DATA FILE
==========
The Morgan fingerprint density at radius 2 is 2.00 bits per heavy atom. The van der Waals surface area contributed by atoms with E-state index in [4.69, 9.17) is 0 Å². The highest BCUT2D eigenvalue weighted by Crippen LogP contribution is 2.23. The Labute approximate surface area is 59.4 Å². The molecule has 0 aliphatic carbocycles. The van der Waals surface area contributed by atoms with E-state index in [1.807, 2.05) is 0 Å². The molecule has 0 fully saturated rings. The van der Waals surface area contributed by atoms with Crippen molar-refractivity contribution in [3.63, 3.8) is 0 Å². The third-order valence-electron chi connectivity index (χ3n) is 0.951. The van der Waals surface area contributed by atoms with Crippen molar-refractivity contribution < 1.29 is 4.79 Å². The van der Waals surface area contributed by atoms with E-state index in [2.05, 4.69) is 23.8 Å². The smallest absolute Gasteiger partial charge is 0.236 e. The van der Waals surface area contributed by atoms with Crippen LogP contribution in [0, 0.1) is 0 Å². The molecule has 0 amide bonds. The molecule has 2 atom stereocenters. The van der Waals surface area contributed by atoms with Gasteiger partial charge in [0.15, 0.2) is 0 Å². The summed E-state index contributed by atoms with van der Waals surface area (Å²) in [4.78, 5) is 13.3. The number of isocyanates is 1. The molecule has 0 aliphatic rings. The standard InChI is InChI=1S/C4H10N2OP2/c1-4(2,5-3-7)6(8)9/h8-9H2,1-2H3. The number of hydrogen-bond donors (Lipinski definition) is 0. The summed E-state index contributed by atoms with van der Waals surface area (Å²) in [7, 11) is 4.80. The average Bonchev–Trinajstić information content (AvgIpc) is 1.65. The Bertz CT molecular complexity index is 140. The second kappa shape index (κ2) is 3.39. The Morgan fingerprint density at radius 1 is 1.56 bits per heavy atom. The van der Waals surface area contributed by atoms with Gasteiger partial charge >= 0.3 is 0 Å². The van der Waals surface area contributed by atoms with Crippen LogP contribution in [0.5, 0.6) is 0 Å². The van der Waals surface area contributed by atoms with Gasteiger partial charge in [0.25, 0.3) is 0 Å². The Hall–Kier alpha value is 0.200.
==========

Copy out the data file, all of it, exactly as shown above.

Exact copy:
The Morgan fingerprint density at radius 2 is 2.00 bits per heavy atom. The van der Waals surface area contributed by atoms with E-state index in [4.69, 9.17) is 0 Å². The highest BCUT2D eigenvalue weighted by Crippen LogP contribution is 2.23. The Labute approximate surface area is 59.4 Å². The molecule has 0 aliphatic carbocycles. The van der Waals surface area contributed by atoms with E-state index in [1.807, 2.05) is 0 Å². The molecule has 0 fully saturated rings. The van der Waals surface area contributed by atoms with Crippen molar-refractivity contribution in [3.63, 3.8) is 0 Å². The third-order valence-electron chi connectivity index (χ3n) is 0.951. The van der Waals surface area contributed by atoms with Crippen molar-refractivity contribution < 1.29 is 4.79 Å². The van der Waals surface area contributed by atoms with E-state index in [2.05, 4.69) is 23.8 Å². The smallest absolute Gasteiger partial charge is 0.236 e. The van der Waals surface area contributed by atoms with Crippen LogP contribution in [0, 0.1) is 0 Å². The molecule has 0 amide bonds. The molecule has 2 atom stereocenters. The van der Waals surface area contributed by atoms with Gasteiger partial charge in [0.15, 0.2) is 0 Å². The summed E-state index contributed by atoms with van der Waals surface area (Å²) in [4.78, 5) is 13.3. The number of isocyanates is 1. The molecule has 0 aliphatic rings. The standard InChI is InChI=1S/C4H10N2OP2/c1-4(2,5-3-7)6(8)9/h8-9H2,1-2H3. The number of hydrogen-bond donors (Lipinski definition) is 0. The summed E-state index contributed by atoms with van der Waals surface area (Å²) in [7, 11) is 4.80. The average Bonchev–Trinajstić information content (AvgIpc) is 1.65. The Bertz CT molecular complexity index is 140. The second kappa shape index (κ2) is 3.39. The Morgan fingerprint density at radius 1 is 1.56 bits per heavy atom. The van der Waals surface area contributed by atoms with Gasteiger partial charge >= 0.3 is 0 Å². The van der Waals surface area contributed by atoms with Crippen LogP contribution in [0.5, 0.6) is 0 Å². The van der Waals surface area contributed by atoms with Gasteiger partial charge in [0.25, 0.3) is 0 Å². The Hall–Kier alpha value is 0.200.